LUMBERMEN'S ARCH PLAYGROUND
The playground here at Lumbermen’s Arch is old but well loved. Tall wooden poles topped with green cones playfully mimic it’s forested surroundings.
The playground design is a tad clunky, with sections that don’t quite flow or connect together. One can get stuck on a platform with no easy way of getting to the area right next to it. One has to climb down in order to climb back up to get to the next section.
There’s a green twisty tube slide that delighted my oldest because it was “glowing” on the inside by the bright afternoon sun. There are wooden, chain and arch ladders, as well as a medium climbing wall. Other play components include a couple of crawl tunnels, monkey bars, sliding pole and a smaller slide.
Away from the main structure is a gazebo-like playhouse with an abacus and dinosaur tic tac toe panel. A baby swing and two standard swings complete this playground.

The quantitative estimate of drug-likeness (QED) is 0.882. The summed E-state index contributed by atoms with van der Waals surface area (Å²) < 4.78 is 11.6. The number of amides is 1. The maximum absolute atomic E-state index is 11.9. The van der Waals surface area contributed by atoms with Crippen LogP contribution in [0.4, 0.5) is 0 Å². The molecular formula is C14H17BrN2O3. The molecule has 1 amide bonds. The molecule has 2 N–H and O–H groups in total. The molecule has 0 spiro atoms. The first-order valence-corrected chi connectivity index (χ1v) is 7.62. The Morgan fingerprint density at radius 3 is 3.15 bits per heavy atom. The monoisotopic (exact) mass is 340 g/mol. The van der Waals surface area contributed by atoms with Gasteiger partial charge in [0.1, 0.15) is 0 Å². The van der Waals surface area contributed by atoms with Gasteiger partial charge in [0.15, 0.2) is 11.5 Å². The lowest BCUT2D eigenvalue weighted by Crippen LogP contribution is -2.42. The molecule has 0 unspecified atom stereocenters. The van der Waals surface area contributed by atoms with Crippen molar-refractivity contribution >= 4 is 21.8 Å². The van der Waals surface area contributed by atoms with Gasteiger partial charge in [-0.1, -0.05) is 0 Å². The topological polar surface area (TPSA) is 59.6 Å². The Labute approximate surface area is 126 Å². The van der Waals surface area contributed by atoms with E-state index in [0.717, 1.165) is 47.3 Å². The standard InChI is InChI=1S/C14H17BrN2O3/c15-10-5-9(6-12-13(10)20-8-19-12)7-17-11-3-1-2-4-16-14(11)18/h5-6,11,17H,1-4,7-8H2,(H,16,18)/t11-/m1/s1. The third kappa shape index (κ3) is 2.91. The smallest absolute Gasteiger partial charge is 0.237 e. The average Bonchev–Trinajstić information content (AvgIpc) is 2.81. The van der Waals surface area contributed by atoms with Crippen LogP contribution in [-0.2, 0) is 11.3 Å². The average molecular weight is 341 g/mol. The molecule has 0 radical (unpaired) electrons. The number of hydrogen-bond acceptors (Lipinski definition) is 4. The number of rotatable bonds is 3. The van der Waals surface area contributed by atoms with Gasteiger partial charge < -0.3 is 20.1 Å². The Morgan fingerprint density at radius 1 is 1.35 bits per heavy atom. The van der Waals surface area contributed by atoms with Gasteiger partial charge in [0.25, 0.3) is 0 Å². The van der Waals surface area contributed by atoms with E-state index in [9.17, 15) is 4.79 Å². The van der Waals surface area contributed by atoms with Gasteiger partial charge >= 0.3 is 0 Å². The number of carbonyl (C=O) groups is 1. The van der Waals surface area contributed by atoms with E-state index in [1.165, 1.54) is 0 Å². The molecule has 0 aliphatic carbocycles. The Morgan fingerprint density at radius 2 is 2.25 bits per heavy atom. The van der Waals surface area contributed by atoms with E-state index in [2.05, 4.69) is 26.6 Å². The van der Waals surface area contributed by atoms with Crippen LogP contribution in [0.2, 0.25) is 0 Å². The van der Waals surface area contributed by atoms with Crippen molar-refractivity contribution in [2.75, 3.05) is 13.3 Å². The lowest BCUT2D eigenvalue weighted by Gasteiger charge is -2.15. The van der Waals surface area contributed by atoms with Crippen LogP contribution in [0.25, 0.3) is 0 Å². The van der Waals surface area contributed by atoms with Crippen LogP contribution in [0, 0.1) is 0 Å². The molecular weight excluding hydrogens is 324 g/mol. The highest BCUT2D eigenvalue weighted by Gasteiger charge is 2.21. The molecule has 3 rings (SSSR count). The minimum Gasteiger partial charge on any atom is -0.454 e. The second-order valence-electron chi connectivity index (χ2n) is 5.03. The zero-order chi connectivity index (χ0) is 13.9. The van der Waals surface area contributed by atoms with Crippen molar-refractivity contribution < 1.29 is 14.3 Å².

Benches surround the perimeter and within view are both sheltered and unsheltered picnic tables by the fieldhouse washrooms.
Surrounding Landmarks near Lumbermen’s Arch Playground:
Nearby are several landmarks, such as the Japanese Canadian War Memorial that honours the Japanese Canadians that fought in WW1. Cherry blossoms that were donated by Japan in the 1920s and 30s encompass the memorial and decorate with blooms in the spring.
Further down is the Vancouver Aquarium, which your children may hear before they see it, as the sea lions bark quite loudly and are sometimes in earshot from the playground. Further up is the Stanely Park Junction with the miniature train.
Northwards, is the inspiration for the playground name – the Lumbermen’s Arch which was erected in 1952 to replace the original arch that marked the visit of Canada’s first governor-general. A tribute now to the BC’s lumber industry, it’s part of a picnic area with concession stand. From here, the iconic splash park that goes by two names – Variety Kid’s or Fox’s Den – is right past the seawall walkway.
As one gathers here, under such grand trees and view of the ocean, may it be a gentle reminder to also acknowledge the Coast Salish natives that dwelled here long before any of these landmarks came to be.